HTB43 spheroids culture

HTB43™ monolayer cells were cultured in DMEM supplemented with 10% (v/v) FBS and 1% (v/v) antibiotic solution at 37°C in a humid incubator with 5% CO2. Confluent cells were trypsinized and harvested in a complete culture medium and counted using a cell counter (Nexcelom Bioscience, Lawrence, MA). HTB43 cells were seeded into the sterile micropatterned κCA-PVP-PEG hydrogels at cell densities of 1.0 × 105 cells/ml and incubated at 37°C in a humid incubator with 5% CO2. Spheroids’ formation and growth on day 1, day 5, and day 10 were visualized using an inverted microscope (Olympus, Japan) at 10× magnification and spheroids images were captured using a (charge-coupled device) CCD camera system (XCAM, Tokyo, Japan).

Spheroids’ size and viability

Spheroids were harvested using pipette suction and the harvested HTB43 spheroids were placed in a sterile 96-well plate. Diameters of spheroids were measured using a Cell Reporter system (Molecular Devices, San Jose, CA). Spheroids were then incubated with DMEM containing Hoechst 33,342 (2 μg/ml), Calcein-AM (400 nM), and propidium iodide (2 μg/ml) for 30 minutes in dark at room temperature. The stained spheroids were imaged using 4′,6-diamidino-2-phenylindole (DAPI), fluorescein isothiocyanate (FIT-C) and tetramethylrhodamine-isothiocyanate (TRIT-C) filter sets on a High Content Screening system, ImageXpress® Micro XL (Molecular Devices, San Jose, CA). Acquired images were analyzed using MetaXpress® Software.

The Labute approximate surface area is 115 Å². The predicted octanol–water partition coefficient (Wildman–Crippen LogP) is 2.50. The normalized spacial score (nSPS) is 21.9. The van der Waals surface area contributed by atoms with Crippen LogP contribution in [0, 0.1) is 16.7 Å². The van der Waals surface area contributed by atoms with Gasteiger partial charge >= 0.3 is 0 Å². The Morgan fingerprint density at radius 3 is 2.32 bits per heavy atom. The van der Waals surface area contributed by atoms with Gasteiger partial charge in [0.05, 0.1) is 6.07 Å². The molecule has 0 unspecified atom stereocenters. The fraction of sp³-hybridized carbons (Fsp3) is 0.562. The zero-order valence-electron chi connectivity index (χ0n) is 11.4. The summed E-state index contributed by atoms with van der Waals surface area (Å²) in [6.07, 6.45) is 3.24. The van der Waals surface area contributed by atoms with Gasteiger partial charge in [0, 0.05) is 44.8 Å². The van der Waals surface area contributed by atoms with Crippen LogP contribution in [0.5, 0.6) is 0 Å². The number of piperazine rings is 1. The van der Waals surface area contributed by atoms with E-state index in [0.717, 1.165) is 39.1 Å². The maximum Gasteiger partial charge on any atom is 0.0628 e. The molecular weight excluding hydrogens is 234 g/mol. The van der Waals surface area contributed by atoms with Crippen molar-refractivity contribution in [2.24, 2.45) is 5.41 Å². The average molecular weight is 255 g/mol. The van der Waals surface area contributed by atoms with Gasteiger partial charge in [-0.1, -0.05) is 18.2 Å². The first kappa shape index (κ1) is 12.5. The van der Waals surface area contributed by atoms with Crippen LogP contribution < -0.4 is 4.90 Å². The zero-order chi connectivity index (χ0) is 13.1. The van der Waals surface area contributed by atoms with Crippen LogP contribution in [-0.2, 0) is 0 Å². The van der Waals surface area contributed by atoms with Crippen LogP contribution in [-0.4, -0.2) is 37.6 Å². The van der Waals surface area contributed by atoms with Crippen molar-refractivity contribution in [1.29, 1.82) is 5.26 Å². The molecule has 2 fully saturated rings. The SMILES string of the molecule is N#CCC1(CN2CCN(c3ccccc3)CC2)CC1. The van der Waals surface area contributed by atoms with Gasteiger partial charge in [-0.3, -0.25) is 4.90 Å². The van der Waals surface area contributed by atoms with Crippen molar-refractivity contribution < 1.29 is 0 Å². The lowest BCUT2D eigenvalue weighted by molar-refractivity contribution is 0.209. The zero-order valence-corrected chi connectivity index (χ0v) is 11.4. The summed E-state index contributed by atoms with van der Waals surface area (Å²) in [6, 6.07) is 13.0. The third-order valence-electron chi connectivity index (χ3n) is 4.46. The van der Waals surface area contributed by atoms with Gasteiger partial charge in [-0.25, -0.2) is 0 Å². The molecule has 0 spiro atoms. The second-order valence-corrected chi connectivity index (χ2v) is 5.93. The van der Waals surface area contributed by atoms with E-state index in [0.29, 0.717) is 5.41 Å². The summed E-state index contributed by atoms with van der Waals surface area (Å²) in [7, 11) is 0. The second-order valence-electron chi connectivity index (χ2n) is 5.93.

RESULTS AND DISCUSSION

Fabrication of micropatterned κCA-PVP-PEG hydrogels

κCA can easily form hydrogels in the presence of cations. In this case, κCA-PVP-PEG hydrogels were formed by ionic crosslinking of κCA by Na+, which established strong interaction between the polymeric chains (Vignesh et al., 2018). Micropatterning of the hydrogels by simple micromolding technique was enabled upon complete crosslinking within 30 minutes. It was found that the microwells on the surface of κCA-PVP-PEG were in fine and clean shape where there were no cracking or roughness observed at the edge of microwells (Fig. 1). The microwells’ structures were intact for up to 10 days when soaked in culture media.

It is known that κCA produced brittle hydrogels; hence, we incorporated water-soluble synthetic polymers, namely, PVP and PEG to κCA, to form interpenetrating network (IPN) hydrogels. The addition of PEG acts as a plasticizer that enables the incorporation of elasticity, thus improving hydrogel properties including adhesion and tackiness (Ajji et al., 2005). It was also observed that the strong interaction between the polymeric chains that formed the hydrogels after complete crosslinking caused the loss of hydrophilic interaction that exists between the molds and the hydrogels, which in turn facilitated the removal of micropatterned hydrogels from silicone molds. This occurrence provides a feasible micropatterning process of κCA-PVP-PEG hydrogels where hydrogels were easily removed using forceps to be washed with distilled water.